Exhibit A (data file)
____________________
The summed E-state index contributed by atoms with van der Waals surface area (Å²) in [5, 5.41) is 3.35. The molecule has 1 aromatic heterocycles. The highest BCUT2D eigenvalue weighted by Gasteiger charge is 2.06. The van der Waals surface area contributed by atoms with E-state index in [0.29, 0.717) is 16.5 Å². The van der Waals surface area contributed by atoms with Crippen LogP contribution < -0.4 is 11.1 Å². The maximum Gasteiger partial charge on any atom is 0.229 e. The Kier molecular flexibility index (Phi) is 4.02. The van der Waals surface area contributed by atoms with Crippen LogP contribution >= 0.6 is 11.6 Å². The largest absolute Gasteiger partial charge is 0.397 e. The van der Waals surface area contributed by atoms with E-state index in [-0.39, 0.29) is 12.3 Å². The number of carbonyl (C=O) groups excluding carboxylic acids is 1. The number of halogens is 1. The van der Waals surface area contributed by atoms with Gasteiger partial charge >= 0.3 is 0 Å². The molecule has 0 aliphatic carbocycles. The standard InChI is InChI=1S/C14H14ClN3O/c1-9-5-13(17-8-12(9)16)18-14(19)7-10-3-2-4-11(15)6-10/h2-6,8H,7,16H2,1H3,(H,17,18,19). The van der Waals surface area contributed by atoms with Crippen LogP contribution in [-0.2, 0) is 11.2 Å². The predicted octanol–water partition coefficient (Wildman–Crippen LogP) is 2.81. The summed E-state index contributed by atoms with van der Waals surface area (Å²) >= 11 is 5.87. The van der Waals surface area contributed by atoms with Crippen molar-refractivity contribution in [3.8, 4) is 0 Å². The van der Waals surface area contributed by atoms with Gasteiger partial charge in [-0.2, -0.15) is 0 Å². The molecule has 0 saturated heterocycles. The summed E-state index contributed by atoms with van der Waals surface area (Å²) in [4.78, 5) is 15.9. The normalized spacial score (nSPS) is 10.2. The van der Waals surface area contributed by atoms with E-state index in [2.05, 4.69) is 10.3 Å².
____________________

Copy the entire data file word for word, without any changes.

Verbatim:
The summed E-state index contributed by atoms with van der Waals surface area (Å²) in [5, 5.41) is 3.35. The molecule has 1 aromatic heterocycles. The highest BCUT2D eigenvalue weighted by Gasteiger charge is 2.06. The van der Waals surface area contributed by atoms with E-state index in [0.29, 0.717) is 16.5 Å². The van der Waals surface area contributed by atoms with Crippen LogP contribution < -0.4 is 11.1 Å². The maximum Gasteiger partial charge on any atom is 0.229 e. The Kier molecular flexibility index (Phi) is 4.02. The van der Waals surface area contributed by atoms with Crippen LogP contribution >= 0.6 is 11.6 Å². The largest absolute Gasteiger partial charge is 0.397 e. The van der Waals surface area contributed by atoms with E-state index in [-0.39, 0.29) is 12.3 Å². The number of carbonyl (C=O) groups excluding carboxylic acids is 1. The number of halogens is 1. The van der Waals surface area contributed by atoms with Gasteiger partial charge >= 0.3 is 0 Å². The molecule has 0 aliphatic carbocycles. The standard InChI is InChI=1S/C14H14ClN3O/c1-9-5-13(17-8-12(9)16)18-14(19)7-10-3-2-4-11(15)6-10/h2-6,8H,7,16H2,1H3,(H,17,18,19). The van der Waals surface area contributed by atoms with Crippen LogP contribution in [-0.2, 0) is 11.2 Å². The predicted octanol–water partition coefficient (Wildman–Crippen LogP) is 2.81. The summed E-state index contributed by atoms with van der Waals surface area (Å²) >= 11 is 5.87. The van der Waals surface area contributed by atoms with Crippen molar-refractivity contribution in [3.8, 4) is 0 Å². The van der Waals surface area contributed by atoms with Gasteiger partial charge in [-0.2, -0.15) is 0 Å². The molecule has 0 saturated heterocycles. The summed E-state index contributed by atoms with van der Waals surface area (Å²) in [4.78, 5) is 15.9. The normalized spacial score (nSPS) is 10.2. The van der Waals surface area contributed by atoms with E-state index in [2.05, 4.69) is 10.3 Å².